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Some years ago at Amsterdam.
Tower: "KLM 123. Will you be taking off from the end of Runway 01 Left?"
"No sir. I'll be taking off from the beginning."

Jack Harrison
In the end I imagine, he took off from the middle somewhere! Unlike our friend. Oldbutnotbold's point is fair. Maybe he did hold it down after V1. But some of the comments here indicated that using all or most of the runway is not uncommon among certain ad hoc operators. So the jury is still out on the subject.

I think the video neatly indicates the difference between what an individual aeroplane is capable of on a given day if all goes well and what is best practice on a daily basis spread over a worldwide fleet of thousands.
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Old 15th Feb 2008, 11:41
  #68 (permalink)  
 
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Surprising ATC didn't initiate the crash alarm, but I don't know exactly what their rules are.
Somehow I think that the people in the tower knew this was going to happen. They were filming, they were making funny remarks, and at the end one chap remarks that he would have not believed it if he hadn't seen it. They probably see this all the time with this operator, so one day they decided to film it.
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Old 15th Feb 2008, 15:21
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Dutch1911

They were probably filming it because of the unusual nature of the flight...I don`t suppose there would be many Il76 movements at Canberra?

If I were the tower controller, I would have at least had one eye on the crash button (mental checklist; anything between me and it, like a cup of coffee....happened to me once) as soon as it started to look out of the ordinary.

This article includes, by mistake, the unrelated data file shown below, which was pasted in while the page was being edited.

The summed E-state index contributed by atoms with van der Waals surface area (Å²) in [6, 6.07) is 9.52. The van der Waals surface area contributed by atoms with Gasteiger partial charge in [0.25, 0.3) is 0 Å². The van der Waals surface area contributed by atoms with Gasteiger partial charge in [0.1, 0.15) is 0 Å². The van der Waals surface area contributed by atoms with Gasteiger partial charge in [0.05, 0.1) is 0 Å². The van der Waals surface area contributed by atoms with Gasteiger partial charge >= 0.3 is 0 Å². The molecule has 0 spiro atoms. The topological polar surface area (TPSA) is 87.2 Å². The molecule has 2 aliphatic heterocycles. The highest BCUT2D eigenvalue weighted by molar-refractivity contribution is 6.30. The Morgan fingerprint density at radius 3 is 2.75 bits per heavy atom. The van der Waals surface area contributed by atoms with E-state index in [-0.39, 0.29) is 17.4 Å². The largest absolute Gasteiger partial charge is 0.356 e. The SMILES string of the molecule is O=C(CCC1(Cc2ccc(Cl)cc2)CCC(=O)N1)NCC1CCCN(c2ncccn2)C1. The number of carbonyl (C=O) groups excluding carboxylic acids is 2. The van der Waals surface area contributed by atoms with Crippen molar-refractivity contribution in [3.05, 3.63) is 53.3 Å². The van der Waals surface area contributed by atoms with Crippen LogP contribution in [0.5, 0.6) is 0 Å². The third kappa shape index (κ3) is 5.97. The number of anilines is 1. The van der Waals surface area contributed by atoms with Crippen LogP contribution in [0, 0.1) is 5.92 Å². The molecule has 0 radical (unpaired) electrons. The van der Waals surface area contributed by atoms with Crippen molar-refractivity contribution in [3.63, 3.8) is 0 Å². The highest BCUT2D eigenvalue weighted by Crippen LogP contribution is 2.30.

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Old 15th Feb 2008, 16:54
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Seems like maybe the russians don't do performance calculations with the same criteria or in the same way that we do. It reminds me of another russian airplane - IL96 methinks??? - doing precisely the same thing as this bugger..... basically getting unsticked on the piano keys.... at Phuket runway 27

http://www.airliners.net/photo/Vaso-...ext_id=0632272

Maybe they don't consider the engine out case at all???????
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Old 15th Feb 2008, 17:25
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Just blame it on the copilot! He probably forgot the "ROTATE" callout.
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Old 15th Feb 2008, 22:06
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Re the Il-86

Note the comment about it saying "GO" at the end of the runway!
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Old 15th Feb 2008, 23:33
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They need to get this feet / meters conversion sorted or one day someone will get hurt
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Old 15th Feb 2008, 23:59
  #74 (permalink)  
 
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Folks,
Sounds to me like quite a of you know little of aircraft performance in limiting cases, particularly say, US aircraft certified to SFAR 422B, or early versions of FAR 25.

A QANTAS 707-338C, departing the old Brisbane Eagle Farm, at WAT limits, would only have the squat switches release (you could hear the landing gear lever latch release) as the threshold markers passed your peripheral vision out the side cockpit windows.

Likewise a B747-238 with a water injection take-off at Cairns, tailwind component on 33, or the old Athens on a hot night ---- where QF paid to have a couple of trees cut down --- they were below the gradient envelope --- but just in case. In the Cairns case, viewed from the Bushie's Bar, it was quite a sight, lots of red dust blown up beyond the end of 33 --- 15 being out of the question due obstacles.